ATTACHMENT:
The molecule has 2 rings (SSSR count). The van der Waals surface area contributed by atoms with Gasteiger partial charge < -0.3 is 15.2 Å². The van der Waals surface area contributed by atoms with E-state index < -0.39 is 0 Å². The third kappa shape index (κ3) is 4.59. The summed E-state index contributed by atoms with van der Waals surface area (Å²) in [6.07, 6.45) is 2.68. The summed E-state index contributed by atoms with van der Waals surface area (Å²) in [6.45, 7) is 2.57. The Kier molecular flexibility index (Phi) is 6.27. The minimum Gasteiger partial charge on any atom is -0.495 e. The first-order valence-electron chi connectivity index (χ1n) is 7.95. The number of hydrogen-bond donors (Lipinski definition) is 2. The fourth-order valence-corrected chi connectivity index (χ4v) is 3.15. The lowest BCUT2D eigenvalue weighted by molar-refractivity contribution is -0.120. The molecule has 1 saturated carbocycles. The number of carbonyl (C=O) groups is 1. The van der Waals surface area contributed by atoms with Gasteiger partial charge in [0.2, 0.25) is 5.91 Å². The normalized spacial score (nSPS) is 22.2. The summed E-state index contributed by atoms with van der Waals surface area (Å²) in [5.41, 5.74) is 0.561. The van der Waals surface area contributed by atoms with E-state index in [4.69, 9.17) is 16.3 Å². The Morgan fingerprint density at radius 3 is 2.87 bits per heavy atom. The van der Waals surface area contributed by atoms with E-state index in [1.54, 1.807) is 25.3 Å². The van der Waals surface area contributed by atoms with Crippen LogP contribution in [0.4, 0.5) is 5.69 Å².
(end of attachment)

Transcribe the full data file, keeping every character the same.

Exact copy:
The molecule has 2 rings (SSSR count). The van der Waals surface area contributed by atoms with Gasteiger partial charge < -0.3 is 15.2 Å². The van der Waals surface area contributed by atoms with E-state index < -0.39 is 0 Å². The third kappa shape index (κ3) is 4.59. The summed E-state index contributed by atoms with van der Waals surface area (Å²) in [6.07, 6.45) is 2.68. The summed E-state index contributed by atoms with van der Waals surface area (Å²) in [6.45, 7) is 2.57. The Kier molecular flexibility index (Phi) is 6.27. The minimum Gasteiger partial charge on any atom is -0.495 e. The first-order valence-electron chi connectivity index (χ1n) is 7.95. The number of hydrogen-bond donors (Lipinski definition) is 2. The fourth-order valence-corrected chi connectivity index (χ4v) is 3.15. The lowest BCUT2D eigenvalue weighted by molar-refractivity contribution is -0.120. The molecule has 1 saturated carbocycles. The number of carbonyl (C=O) groups is 1. The van der Waals surface area contributed by atoms with Gasteiger partial charge in [0.2, 0.25) is 5.91 Å². The normalized spacial score (nSPS) is 22.2. The summed E-state index contributed by atoms with van der Waals surface area (Å²) in [5.41, 5.74) is 0.561. The van der Waals surface area contributed by atoms with E-state index in [4.69, 9.17) is 16.3 Å². The Morgan fingerprint density at radius 3 is 2.87 bits per heavy atom. The van der Waals surface area contributed by atoms with E-state index in [1.54, 1.807) is 25.3 Å². The van der Waals surface area contributed by atoms with Crippen LogP contribution in [0.4, 0.5) is 5.69 Å².